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Prof. Ibrahim Mohamed EL Saiad Rageh :: Publications:

Endocrinal & Metabolic impact Of general anesthesia in non-insulin dependent diabetics undergoing cataract surgery
Authors: Essam Makram, Abdel Samea Khalil, Ibrahim Rageh
Year: 2000
Keywords: Not Available
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Local/International: Local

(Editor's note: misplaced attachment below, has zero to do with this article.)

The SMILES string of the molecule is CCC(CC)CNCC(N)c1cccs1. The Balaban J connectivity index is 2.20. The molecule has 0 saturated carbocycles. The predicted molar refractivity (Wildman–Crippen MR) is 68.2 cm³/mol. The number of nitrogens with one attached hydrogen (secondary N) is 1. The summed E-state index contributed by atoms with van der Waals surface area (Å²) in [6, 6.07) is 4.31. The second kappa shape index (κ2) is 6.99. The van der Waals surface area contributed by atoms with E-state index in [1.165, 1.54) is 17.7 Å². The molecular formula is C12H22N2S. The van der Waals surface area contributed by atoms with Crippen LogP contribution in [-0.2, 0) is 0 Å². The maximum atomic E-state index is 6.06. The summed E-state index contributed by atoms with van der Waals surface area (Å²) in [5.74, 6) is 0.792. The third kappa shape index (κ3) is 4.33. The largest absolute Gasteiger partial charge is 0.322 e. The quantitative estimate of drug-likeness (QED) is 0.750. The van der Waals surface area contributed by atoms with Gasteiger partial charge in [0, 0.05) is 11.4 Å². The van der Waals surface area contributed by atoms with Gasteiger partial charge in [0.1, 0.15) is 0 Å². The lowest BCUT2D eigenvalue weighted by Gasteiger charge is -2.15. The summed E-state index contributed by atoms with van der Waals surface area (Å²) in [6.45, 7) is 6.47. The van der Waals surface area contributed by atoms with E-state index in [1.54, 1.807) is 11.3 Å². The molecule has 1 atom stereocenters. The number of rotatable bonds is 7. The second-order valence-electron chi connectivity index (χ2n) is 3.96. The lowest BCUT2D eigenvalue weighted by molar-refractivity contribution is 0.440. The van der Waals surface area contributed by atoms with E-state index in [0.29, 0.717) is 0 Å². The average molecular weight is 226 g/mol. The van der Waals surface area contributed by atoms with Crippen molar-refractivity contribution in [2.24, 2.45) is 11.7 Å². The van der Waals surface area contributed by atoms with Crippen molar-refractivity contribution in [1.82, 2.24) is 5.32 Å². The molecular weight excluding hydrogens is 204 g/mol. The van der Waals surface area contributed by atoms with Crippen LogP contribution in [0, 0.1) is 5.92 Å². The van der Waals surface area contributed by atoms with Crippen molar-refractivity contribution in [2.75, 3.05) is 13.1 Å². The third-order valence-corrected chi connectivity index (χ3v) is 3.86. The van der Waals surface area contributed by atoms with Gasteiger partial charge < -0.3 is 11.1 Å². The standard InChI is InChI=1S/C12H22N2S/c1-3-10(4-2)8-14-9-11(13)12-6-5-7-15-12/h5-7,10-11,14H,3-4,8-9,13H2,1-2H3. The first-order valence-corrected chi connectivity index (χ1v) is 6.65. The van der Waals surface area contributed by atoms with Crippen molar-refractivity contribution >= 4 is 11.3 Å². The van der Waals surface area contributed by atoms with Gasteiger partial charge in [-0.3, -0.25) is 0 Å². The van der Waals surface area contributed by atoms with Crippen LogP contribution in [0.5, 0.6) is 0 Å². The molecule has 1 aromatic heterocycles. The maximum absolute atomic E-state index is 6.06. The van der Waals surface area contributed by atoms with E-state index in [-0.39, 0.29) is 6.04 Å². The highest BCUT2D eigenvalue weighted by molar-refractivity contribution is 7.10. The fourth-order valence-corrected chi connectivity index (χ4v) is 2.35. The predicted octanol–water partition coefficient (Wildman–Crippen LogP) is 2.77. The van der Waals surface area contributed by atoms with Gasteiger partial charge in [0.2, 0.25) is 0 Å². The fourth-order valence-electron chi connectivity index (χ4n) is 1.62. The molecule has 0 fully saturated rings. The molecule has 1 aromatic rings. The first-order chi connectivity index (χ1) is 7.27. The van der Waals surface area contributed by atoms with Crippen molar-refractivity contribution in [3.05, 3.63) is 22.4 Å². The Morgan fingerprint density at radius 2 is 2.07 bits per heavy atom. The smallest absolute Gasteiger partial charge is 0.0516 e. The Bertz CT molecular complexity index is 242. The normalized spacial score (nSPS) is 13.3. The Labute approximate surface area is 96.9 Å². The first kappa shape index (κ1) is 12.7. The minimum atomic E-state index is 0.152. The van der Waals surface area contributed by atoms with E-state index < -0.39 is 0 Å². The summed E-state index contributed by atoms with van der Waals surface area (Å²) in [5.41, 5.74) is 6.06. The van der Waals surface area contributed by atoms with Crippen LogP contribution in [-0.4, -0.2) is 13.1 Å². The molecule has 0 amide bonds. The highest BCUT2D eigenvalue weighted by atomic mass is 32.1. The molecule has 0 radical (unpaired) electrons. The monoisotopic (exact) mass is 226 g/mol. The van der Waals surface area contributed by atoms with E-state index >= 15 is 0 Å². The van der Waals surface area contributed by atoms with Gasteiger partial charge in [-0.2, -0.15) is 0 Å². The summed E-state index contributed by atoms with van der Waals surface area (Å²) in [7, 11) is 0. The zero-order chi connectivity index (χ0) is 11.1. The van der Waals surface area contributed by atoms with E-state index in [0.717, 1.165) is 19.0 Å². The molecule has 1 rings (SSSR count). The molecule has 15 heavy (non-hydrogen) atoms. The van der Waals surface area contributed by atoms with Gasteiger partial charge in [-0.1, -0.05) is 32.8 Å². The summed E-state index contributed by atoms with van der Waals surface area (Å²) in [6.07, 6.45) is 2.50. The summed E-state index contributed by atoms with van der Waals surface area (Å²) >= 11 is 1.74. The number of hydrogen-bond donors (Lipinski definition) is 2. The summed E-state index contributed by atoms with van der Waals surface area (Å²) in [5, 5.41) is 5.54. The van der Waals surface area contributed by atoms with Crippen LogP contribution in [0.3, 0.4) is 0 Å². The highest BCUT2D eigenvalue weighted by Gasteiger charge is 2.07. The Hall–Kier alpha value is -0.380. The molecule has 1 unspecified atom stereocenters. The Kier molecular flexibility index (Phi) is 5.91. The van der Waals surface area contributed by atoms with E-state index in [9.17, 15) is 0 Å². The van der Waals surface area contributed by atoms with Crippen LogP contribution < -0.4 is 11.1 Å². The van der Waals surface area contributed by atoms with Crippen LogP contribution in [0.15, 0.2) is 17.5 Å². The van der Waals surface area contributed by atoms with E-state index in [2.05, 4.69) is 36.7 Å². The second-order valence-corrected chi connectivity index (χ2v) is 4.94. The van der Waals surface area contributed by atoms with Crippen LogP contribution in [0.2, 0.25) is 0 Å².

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Background: The stress response is a part of the systemic reaction to injury, which encompasses a wide range of endocrinological, metabolic, immunological and hematological effects. The stress response to surgery may be modified by anesthetic intervention. This study was designed to determine the effects imposed by the type of anesthesia, used during cataract surgery, on patients' stress response to surgery. Methods: This prospective study comprised 40 patients assigned to undergo cataract surgery. There were 20 non-diabetic patients (group I), and 20 controlled non-insulin diabetes mellitus (NIDDM) patients (group IT), 20 patients were anesthetized using prebulbar local infiltration anesthesia (LA) (group la & ITa), and the other 20 patients received general anesthesia (GA) (group Ib & IIb). Three venous blood samples, preoperative, intraoperative (1.0.) and 2 hours postoperatively (P.O.), were taken and divided into two parts. The first part was put in tube containing sodium fluoride and anticoagulant for estimation of blood glucose (BG), pyruvate, and lactate. The second part was left to clot, centrifuged, and supernatant was separated for estimation of serum urea, creatinine, cortisol, and C-peptide levels. Results: Preoperative serum cortisol (S. cortisol) in group lIb showed a significant increase compared to its level in both Ia and IIa groups. Also, LO. and P.O. serum cortisol showed a significant increase in group lIb compared to both group Ia and IIa. Furthermore, LO. and P.O serum cortisol showed a significant increase in groups Ib and IIb, but showed a nonsignificant increase in patients received LA. Preoperative BG showed a significant increase in group IIb compared to Ib and IIa groups. Intraoperative BG levels showed a significant increase in Ib and lIb groups compared to groups Ia and IIa, and in diabetics received GA versus their controls. Postoperative BG increased significantly in all diabetic patients compared to their preoperative values. Postoperative BG values were increased significantly in group I versus group II, and in group IIa versus group Ia and lIb. There was a positive significant correlation between S. cortisol and 1.0. and P.O. levels of BG levels in patients received GA both in control (r=0.67 I , P=0.033 & r=0.712, P=0.021, respectively) and diabetic, (r=0.731, P=0.016 & r=0.754, P=0.012, respectively) groups. Preoperative blood levels of pyruvate and lactate showed a significant increase in group II versus group I but non-significantly increased in lIb versus IIa. On the other hand, 1.0. and P.O. blood pyruvate and lactate showed a non-significant increase-in group II compared to group I, but .Showed a non-significant difference among diabetics. Furthermore, there was a significant decrease of 1.0. and P.O. blood pyruvate and non-significant decrease in blood lactate as compared to their preoperative values. Serum C-peptide revealed a non-significant difference between the three samples derived from patients received GA, while, there was a significant increase of P.O. serum C-peptide in IIa group compared both to group Ia and lib. Conclusion: We can conclude that serum cortisol and glucose response to cataract surgery was exaggerated by the use of general anesthesia, especially in diabetic patients, and on contrary abolished by the use of local anesthesia.

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